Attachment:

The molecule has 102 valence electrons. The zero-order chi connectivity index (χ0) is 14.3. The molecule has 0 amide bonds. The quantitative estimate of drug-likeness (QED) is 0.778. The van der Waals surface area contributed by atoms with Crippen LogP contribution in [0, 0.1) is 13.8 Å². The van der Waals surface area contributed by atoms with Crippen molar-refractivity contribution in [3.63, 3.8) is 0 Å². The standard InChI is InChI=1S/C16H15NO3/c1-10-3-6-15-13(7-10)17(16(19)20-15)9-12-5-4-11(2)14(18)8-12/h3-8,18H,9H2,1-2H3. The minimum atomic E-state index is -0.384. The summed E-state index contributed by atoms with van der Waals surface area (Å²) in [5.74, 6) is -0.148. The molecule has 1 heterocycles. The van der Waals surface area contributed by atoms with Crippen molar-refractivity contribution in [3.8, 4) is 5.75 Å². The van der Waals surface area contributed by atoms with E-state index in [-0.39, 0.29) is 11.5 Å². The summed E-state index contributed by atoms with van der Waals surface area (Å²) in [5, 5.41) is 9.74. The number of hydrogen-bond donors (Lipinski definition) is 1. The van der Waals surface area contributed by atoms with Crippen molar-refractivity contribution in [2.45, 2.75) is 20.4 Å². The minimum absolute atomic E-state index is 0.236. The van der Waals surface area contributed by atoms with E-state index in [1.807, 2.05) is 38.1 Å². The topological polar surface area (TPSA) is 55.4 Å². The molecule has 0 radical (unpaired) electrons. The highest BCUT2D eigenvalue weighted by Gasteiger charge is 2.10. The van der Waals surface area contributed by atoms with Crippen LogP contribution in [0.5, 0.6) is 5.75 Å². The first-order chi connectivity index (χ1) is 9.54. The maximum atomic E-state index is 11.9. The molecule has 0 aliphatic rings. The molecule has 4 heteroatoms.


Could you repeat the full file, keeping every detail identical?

The molecule has 102 valence electrons. The zero-order chi connectivity index (χ0) is 14.3. The molecule has 0 amide bonds. The quantitative estimate of drug-likeness (QED) is 0.778. The van der Waals surface area contributed by atoms with Crippen LogP contribution in [0, 0.1) is 13.8 Å². The van der Waals surface area contributed by atoms with Crippen molar-refractivity contribution in [3.63, 3.8) is 0 Å². The standard InChI is InChI=1S/C16H15NO3/c1-10-3-6-15-13(7-10)17(16(19)20-15)9-12-5-4-11(2)14(18)8-12/h3-8,18H,9H2,1-2H3. The minimum atomic E-state index is -0.384. The summed E-state index contributed by atoms with van der Waals surface area (Å²) in [5.74, 6) is -0.148. The molecule has 1 heterocycles. The van der Waals surface area contributed by atoms with Crippen molar-refractivity contribution in [3.8, 4) is 5.75 Å². The van der Waals surface area contributed by atoms with E-state index in [-0.39, 0.29) is 11.5 Å². The summed E-state index contributed by atoms with van der Waals surface area (Å²) in [5, 5.41) is 9.74. The number of hydrogen-bond donors (Lipinski definition) is 1. The van der Waals surface area contributed by atoms with Crippen molar-refractivity contribution in [2.45, 2.75) is 20.4 Å². The minimum absolute atomic E-state index is 0.236. The van der Waals surface area contributed by atoms with E-state index in [1.807, 2.05) is 38.1 Å². The topological polar surface area (TPSA) is 55.4 Å². The molecule has 0 radical (unpaired) electrons. The highest BCUT2D eigenvalue weighted by Gasteiger charge is 2.10. The van der Waals surface area contributed by atoms with Crippen LogP contribution in [0.5, 0.6) is 5.75 Å². The first-order chi connectivity index (χ1) is 9.54. The maximum atomic E-state index is 11.9. The molecule has 0 aliphatic rings. The molecule has 4 heteroatoms.